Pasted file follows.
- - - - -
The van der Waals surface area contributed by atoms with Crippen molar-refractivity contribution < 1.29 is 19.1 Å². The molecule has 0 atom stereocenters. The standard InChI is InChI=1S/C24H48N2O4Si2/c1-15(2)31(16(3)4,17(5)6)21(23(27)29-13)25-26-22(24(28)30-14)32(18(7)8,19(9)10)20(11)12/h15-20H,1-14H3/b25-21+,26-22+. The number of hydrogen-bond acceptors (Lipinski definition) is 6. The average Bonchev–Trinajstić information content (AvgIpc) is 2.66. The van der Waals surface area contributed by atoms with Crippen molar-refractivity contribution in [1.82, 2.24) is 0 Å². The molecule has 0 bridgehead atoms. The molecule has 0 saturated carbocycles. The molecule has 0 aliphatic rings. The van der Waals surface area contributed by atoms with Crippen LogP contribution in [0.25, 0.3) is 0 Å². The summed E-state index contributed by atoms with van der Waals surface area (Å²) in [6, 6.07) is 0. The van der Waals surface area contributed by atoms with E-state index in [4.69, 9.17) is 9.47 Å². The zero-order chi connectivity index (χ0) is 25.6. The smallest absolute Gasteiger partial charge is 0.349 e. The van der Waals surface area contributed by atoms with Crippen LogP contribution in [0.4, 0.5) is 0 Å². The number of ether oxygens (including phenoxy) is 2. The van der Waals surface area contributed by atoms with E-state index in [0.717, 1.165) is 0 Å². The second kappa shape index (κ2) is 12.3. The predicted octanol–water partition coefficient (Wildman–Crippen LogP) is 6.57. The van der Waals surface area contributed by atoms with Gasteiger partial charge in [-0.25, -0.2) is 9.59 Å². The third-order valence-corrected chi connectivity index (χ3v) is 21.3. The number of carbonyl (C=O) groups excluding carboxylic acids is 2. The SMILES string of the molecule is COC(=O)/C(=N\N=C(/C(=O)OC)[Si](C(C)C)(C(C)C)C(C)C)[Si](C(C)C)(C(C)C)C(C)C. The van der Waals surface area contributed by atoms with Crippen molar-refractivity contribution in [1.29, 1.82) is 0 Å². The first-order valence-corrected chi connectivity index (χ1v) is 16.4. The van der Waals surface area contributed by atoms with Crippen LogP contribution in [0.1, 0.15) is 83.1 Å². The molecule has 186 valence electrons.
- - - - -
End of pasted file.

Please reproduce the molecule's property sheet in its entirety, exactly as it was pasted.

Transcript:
The van der Waals surface area contributed by atoms with Crippen molar-refractivity contribution < 1.29 is 19.1 Å². The molecule has 0 atom stereocenters. The standard InChI is InChI=1S/C24H48N2O4Si2/c1-15(2)31(16(3)4,17(5)6)21(23(27)29-13)25-26-22(24(28)30-14)32(18(7)8,19(9)10)20(11)12/h15-20H,1-14H3/b25-21+,26-22+. The number of hydrogen-bond acceptors (Lipinski definition) is 6. The average Bonchev–Trinajstić information content (AvgIpc) is 2.66. The van der Waals surface area contributed by atoms with Crippen molar-refractivity contribution in [1.82, 2.24) is 0 Å². The molecule has 0 bridgehead atoms. The molecule has 0 saturated carbocycles. The molecule has 0 aliphatic rings. The van der Waals surface area contributed by atoms with Crippen LogP contribution in [0.25, 0.3) is 0 Å². The summed E-state index contributed by atoms with van der Waals surface area (Å²) in [6, 6.07) is 0. The van der Waals surface area contributed by atoms with E-state index in [4.69, 9.17) is 9.47 Å². The zero-order chi connectivity index (χ0) is 25.6. The smallest absolute Gasteiger partial charge is 0.349 e. The van der Waals surface area contributed by atoms with Crippen LogP contribution in [0.4, 0.5) is 0 Å². The number of ether oxygens (including phenoxy) is 2. The van der Waals surface area contributed by atoms with E-state index in [0.717, 1.165) is 0 Å². The second kappa shape index (κ2) is 12.3. The predicted octanol–water partition coefficient (Wildman–Crippen LogP) is 6.57. The van der Waals surface area contributed by atoms with Gasteiger partial charge in [-0.25, -0.2) is 9.59 Å². The third-order valence-corrected chi connectivity index (χ3v) is 21.3. The number of carbonyl (C=O) groups excluding carboxylic acids is 2. The SMILES string of the molecule is COC(=O)/C(=N\N=C(/C(=O)OC)[Si](C(C)C)(C(C)C)C(C)C)[Si](C(C)C)(C(C)C)C(C)C. The van der Waals surface area contributed by atoms with Crippen molar-refractivity contribution in [1.29, 1.82) is 0 Å². The first-order valence-corrected chi connectivity index (χ1v) is 16.4. The van der Waals surface area contributed by atoms with Crippen LogP contribution in [0.1, 0.15) is 83.1 Å². The molecule has 186 valence electrons.